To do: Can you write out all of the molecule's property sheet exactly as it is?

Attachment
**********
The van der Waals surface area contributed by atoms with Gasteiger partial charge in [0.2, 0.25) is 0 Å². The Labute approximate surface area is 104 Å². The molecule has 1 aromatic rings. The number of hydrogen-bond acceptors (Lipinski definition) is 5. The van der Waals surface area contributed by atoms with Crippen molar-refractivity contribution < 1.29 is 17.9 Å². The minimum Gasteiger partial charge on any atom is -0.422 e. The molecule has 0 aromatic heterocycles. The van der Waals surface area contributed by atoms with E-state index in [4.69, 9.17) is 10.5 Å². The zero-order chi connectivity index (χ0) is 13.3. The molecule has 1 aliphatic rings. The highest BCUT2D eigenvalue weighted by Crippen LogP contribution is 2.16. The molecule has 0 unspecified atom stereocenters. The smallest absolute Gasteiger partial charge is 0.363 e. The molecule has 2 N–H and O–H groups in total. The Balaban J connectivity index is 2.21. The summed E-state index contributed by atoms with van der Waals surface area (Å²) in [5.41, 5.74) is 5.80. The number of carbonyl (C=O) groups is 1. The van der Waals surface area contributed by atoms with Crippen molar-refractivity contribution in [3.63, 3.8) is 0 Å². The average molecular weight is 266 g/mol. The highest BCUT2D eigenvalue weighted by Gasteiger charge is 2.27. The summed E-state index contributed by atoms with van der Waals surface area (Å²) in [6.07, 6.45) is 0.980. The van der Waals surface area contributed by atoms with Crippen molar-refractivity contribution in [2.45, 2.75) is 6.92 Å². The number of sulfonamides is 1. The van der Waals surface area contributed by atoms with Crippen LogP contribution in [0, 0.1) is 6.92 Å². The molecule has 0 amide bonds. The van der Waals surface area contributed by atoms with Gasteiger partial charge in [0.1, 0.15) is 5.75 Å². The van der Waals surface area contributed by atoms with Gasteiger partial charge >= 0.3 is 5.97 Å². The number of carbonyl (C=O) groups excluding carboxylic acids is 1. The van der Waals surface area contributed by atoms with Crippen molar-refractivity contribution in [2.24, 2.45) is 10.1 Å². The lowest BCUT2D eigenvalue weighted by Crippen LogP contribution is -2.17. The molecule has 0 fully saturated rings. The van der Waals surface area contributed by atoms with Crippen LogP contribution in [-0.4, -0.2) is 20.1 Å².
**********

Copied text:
The van der Waals surface area contributed by atoms with Gasteiger partial charge in [0.2, 0.25) is 0 Å². The Labute approximate surface area is 104 Å². The molecule has 1 aromatic rings. The number of hydrogen-bond acceptors (Lipinski definition) is 5. The van der Waals surface area contributed by atoms with Crippen molar-refractivity contribution < 1.29 is 17.9 Å². The minimum Gasteiger partial charge on any atom is -0.422 e. The molecule has 0 aromatic heterocycles. The van der Waals surface area contributed by atoms with E-state index in [4.69, 9.17) is 10.5 Å². The zero-order chi connectivity index (χ0) is 13.3. The molecule has 1 aliphatic rings. The highest BCUT2D eigenvalue weighted by Crippen LogP contribution is 2.16. The molecule has 0 unspecified atom stereocenters. The smallest absolute Gasteiger partial charge is 0.363 e. The molecule has 2 N–H and O–H groups in total. The Balaban J connectivity index is 2.21. The summed E-state index contributed by atoms with van der Waals surface area (Å²) in [5.41, 5.74) is 5.80. The number of carbonyl (C=O) groups is 1. The van der Waals surface area contributed by atoms with Crippen molar-refractivity contribution in [3.63, 3.8) is 0 Å². The average molecular weight is 266 g/mol. The highest BCUT2D eigenvalue weighted by Gasteiger charge is 2.27. The summed E-state index contributed by atoms with van der Waals surface area (Å²) in [6.07, 6.45) is 0.980. The van der Waals surface area contributed by atoms with Crippen molar-refractivity contribution in [2.45, 2.75) is 6.92 Å². The number of sulfonamides is 1. The van der Waals surface area contributed by atoms with Crippen LogP contribution in [0, 0.1) is 6.92 Å². The molecule has 0 amide bonds. The van der Waals surface area contributed by atoms with Gasteiger partial charge in [0.1, 0.15) is 5.75 Å². The van der Waals surface area contributed by atoms with Gasteiger partial charge >= 0.3 is 5.97 Å². The number of carbonyl (C=O) groups excluding carboxylic acids is 1. The van der Waals surface area contributed by atoms with Crippen molar-refractivity contribution in [2.24, 2.45) is 10.1 Å². The lowest BCUT2D eigenvalue weighted by Crippen LogP contribution is -2.17. The molecule has 0 fully saturated rings. The van der Waals surface area contributed by atoms with Crippen LogP contribution in [-0.4, -0.2) is 20.1 Å².